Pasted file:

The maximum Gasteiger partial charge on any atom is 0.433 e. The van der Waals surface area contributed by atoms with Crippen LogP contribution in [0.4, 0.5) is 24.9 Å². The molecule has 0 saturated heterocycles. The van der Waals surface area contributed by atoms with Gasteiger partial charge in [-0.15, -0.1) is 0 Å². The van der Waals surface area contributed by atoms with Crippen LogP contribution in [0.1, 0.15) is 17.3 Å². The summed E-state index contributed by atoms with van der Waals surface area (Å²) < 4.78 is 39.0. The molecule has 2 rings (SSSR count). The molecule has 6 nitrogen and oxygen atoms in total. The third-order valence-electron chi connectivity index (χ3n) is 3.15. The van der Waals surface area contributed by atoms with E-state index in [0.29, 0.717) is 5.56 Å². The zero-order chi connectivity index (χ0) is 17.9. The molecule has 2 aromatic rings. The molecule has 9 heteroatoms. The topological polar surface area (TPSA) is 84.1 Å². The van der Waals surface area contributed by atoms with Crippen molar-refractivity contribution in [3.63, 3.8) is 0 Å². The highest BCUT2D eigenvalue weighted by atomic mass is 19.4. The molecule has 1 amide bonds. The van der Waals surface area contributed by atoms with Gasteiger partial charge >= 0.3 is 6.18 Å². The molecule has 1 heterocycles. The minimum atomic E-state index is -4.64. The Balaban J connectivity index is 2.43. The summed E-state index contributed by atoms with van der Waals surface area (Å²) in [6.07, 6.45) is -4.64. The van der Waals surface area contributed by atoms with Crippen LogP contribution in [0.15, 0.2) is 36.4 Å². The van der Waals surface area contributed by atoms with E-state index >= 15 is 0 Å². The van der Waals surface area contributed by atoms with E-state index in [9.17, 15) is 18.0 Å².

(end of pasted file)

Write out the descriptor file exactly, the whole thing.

The maximum Gasteiger partial charge on any atom is 0.433 e. The van der Waals surface area contributed by atoms with Crippen LogP contribution in [0.4, 0.5) is 24.9 Å². The molecule has 0 saturated heterocycles. The van der Waals surface area contributed by atoms with Gasteiger partial charge in [-0.15, -0.1) is 0 Å². The van der Waals surface area contributed by atoms with Crippen LogP contribution in [0.1, 0.15) is 17.3 Å². The summed E-state index contributed by atoms with van der Waals surface area (Å²) < 4.78 is 39.0. The molecule has 2 rings (SSSR count). The molecule has 6 nitrogen and oxygen atoms in total. The third-order valence-electron chi connectivity index (χ3n) is 3.15. The van der Waals surface area contributed by atoms with E-state index in [0.29, 0.717) is 5.56 Å². The zero-order chi connectivity index (χ0) is 17.9. The molecule has 2 aromatic rings. The molecule has 9 heteroatoms. The topological polar surface area (TPSA) is 84.1 Å². The van der Waals surface area contributed by atoms with Crippen molar-refractivity contribution in [3.63, 3.8) is 0 Å². The highest BCUT2D eigenvalue weighted by atomic mass is 19.4. The molecule has 1 amide bonds. The van der Waals surface area contributed by atoms with Gasteiger partial charge >= 0.3 is 6.18 Å². The molecule has 1 heterocycles. The minimum atomic E-state index is -4.64. The Balaban J connectivity index is 2.43. The summed E-state index contributed by atoms with van der Waals surface area (Å²) in [6.07, 6.45) is -4.64. The van der Waals surface area contributed by atoms with Crippen LogP contribution in [0.15, 0.2) is 36.4 Å². The van der Waals surface area contributed by atoms with E-state index >= 15 is 0 Å². The van der Waals surface area contributed by atoms with E-state index in [9.17, 15) is 18.0 Å².